Plant Features: Poison Ivy

Poison ivy (Toxicodendron radicans) is a plant in the family Anacardiaceae. The name is sometimes spelled “Poison-ivy” to indicate with the hyphen that the plant is not a true Ivy or Hedera. It is a woody vine that is well known for its ability to produce a skin irritant that causes an itching rash for most people, technically known as urushiol-induced contact dermatitis.

The leaves are compounded with three almond-shaped leaflets. The berries (actually drupes) are a grayish-white color and are a favorite winter food of some birds. Hence the mnemonic,

“Leaves of three, let it be; berries white, danger in sight.”

The color ranges from light green (usually the younger leaves) to dark green (mature leaves), turning bright red in fall. The leaflets are 3-12 cm long, rarely up to 30 cm. Each leaflet has a few or no teeth along its edge, and the leaf surface is smooth.

In comparison, blackberry and raspberry leaves also come in threes, but they have many teeth along the leaf edge, and the top surface of their leaves is very wrinkled where the veins are. The stem and vine of poison ivy are brown and woody, while blackberry stems are green with thorns.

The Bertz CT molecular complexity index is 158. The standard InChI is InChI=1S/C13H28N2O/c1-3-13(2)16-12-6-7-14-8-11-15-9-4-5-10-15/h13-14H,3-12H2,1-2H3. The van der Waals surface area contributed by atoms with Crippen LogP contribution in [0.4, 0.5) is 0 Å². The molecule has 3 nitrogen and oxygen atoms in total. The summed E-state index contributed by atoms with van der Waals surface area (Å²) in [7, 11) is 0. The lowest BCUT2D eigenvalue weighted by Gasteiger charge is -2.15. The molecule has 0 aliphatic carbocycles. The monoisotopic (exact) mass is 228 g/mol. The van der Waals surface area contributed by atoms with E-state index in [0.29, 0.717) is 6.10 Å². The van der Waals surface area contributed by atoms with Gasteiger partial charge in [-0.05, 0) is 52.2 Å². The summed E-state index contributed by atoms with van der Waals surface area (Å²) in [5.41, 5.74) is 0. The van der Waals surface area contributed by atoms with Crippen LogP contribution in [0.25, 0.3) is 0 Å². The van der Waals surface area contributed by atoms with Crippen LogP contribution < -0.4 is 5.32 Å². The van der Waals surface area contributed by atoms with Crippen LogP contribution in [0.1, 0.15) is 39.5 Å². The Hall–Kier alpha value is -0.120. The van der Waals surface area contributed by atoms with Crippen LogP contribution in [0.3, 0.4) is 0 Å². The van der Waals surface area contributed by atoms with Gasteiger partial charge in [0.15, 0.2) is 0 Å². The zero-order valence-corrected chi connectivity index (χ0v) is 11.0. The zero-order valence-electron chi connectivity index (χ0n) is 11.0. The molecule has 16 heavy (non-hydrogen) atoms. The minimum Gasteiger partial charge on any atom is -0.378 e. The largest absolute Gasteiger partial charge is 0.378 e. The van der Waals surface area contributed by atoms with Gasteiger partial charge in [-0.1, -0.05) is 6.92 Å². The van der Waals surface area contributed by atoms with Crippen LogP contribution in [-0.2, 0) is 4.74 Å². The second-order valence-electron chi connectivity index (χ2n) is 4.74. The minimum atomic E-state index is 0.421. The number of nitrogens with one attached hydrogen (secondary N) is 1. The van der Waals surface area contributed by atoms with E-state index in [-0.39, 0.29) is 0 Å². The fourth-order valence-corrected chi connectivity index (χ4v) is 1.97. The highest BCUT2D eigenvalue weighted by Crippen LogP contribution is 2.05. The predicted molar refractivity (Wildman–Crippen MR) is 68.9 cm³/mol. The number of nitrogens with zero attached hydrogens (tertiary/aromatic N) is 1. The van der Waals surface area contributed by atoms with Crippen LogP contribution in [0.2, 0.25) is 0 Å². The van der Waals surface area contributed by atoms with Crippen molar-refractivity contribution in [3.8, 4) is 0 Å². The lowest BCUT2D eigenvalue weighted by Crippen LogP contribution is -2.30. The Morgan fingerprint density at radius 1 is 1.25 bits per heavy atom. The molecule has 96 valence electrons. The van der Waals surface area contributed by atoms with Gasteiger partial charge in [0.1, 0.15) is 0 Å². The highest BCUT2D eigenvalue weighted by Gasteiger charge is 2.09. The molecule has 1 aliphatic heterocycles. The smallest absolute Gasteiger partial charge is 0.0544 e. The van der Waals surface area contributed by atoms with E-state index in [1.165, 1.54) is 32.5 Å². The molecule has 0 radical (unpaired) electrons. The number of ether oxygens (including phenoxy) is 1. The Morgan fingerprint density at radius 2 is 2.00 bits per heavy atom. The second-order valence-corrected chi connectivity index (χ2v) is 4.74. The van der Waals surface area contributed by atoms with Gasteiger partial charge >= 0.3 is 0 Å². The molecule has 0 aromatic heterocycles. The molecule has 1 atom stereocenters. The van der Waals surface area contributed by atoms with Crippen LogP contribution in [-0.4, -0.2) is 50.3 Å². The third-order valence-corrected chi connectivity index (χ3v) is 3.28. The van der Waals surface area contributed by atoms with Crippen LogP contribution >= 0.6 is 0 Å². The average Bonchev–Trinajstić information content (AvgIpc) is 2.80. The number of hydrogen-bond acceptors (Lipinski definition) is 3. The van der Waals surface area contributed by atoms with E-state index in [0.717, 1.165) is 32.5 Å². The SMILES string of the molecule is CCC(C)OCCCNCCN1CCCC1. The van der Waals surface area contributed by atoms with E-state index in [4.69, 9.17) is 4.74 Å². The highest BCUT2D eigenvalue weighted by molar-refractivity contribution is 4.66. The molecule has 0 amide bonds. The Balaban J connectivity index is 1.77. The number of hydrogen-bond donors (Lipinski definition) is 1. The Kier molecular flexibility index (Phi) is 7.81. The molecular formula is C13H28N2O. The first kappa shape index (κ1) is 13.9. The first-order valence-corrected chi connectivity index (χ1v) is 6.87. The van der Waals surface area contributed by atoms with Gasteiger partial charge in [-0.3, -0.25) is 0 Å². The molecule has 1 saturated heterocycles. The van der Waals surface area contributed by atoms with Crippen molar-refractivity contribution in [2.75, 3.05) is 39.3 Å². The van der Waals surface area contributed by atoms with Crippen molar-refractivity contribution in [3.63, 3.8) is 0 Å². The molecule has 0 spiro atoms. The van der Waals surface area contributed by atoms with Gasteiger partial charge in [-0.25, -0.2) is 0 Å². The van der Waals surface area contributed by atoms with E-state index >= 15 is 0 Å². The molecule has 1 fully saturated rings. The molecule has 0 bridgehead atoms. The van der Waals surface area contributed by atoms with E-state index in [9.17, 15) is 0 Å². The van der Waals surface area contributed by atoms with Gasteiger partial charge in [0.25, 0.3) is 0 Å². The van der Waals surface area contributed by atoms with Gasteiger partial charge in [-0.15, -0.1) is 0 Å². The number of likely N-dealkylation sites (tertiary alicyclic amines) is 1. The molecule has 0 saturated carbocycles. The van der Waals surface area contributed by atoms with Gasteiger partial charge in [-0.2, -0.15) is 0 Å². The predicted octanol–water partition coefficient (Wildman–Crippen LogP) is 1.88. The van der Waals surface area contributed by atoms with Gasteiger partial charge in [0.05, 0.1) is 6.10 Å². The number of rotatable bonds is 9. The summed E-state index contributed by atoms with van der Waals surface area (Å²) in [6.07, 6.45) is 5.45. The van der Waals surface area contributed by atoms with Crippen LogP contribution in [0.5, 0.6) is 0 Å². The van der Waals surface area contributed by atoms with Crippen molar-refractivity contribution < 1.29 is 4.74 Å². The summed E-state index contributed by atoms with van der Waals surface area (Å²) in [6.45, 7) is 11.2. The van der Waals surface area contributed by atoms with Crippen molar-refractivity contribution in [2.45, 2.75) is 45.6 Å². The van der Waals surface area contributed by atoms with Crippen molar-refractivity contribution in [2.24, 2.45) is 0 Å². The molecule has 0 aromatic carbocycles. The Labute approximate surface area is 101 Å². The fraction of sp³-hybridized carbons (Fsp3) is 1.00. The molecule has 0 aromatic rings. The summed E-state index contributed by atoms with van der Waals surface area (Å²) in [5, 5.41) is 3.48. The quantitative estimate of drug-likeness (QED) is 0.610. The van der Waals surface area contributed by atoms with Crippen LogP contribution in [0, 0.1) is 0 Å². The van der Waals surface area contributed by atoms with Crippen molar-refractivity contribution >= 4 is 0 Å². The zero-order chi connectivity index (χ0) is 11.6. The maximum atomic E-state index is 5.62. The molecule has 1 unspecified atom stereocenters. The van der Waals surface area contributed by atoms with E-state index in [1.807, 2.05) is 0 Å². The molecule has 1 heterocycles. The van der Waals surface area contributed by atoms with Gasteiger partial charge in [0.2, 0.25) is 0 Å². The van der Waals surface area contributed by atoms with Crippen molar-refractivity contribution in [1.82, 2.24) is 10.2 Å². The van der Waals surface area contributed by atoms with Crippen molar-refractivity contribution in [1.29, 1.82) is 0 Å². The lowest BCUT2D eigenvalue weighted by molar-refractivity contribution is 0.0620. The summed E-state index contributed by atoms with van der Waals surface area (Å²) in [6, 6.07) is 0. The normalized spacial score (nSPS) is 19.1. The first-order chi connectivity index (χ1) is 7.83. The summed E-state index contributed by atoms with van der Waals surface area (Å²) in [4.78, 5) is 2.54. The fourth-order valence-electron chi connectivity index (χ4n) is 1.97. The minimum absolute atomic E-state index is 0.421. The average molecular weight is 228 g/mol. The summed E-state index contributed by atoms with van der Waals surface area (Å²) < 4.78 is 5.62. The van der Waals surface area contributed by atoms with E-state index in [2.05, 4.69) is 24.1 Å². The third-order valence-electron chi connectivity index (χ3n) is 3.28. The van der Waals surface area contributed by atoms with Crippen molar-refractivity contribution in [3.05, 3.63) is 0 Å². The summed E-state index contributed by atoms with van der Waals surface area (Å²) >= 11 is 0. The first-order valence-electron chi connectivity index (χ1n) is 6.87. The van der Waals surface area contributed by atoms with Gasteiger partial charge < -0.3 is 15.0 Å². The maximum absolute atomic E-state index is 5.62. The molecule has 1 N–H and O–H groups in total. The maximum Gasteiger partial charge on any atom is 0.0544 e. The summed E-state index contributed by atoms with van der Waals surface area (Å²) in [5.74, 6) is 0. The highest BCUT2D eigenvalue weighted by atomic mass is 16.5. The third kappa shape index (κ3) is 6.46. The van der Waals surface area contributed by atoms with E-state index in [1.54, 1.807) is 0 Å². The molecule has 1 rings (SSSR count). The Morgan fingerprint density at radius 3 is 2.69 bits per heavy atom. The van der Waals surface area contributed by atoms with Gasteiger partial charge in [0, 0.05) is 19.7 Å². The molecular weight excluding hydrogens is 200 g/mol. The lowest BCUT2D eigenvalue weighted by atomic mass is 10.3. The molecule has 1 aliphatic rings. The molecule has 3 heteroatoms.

Should We Keep Poison Ivy In Our Gardens?

The short answer is NO.

Poison ivy, known for causing allergic reactions, poses significant health risks. Contact with its urushiol oil can lead to itching, inflammation, and blistering. The oil can linger on clothing, tools, and pets, leading to repeated exposure. Even indirect contact, like handling contaminated objects, can cause reactions​​.

While poison ivy offers ecological benefits, such as providing food for over 55 bird species and supporting biodiversity, these benefits often do not outweigh the health risks for humans and pets.

Managing poison ivy involves persistent efforts. Physical removal requires waterproof gloves to avoid exposure. Herbicides like glyphosate can help control the plant but must be applied carefully to prevent harming other plants.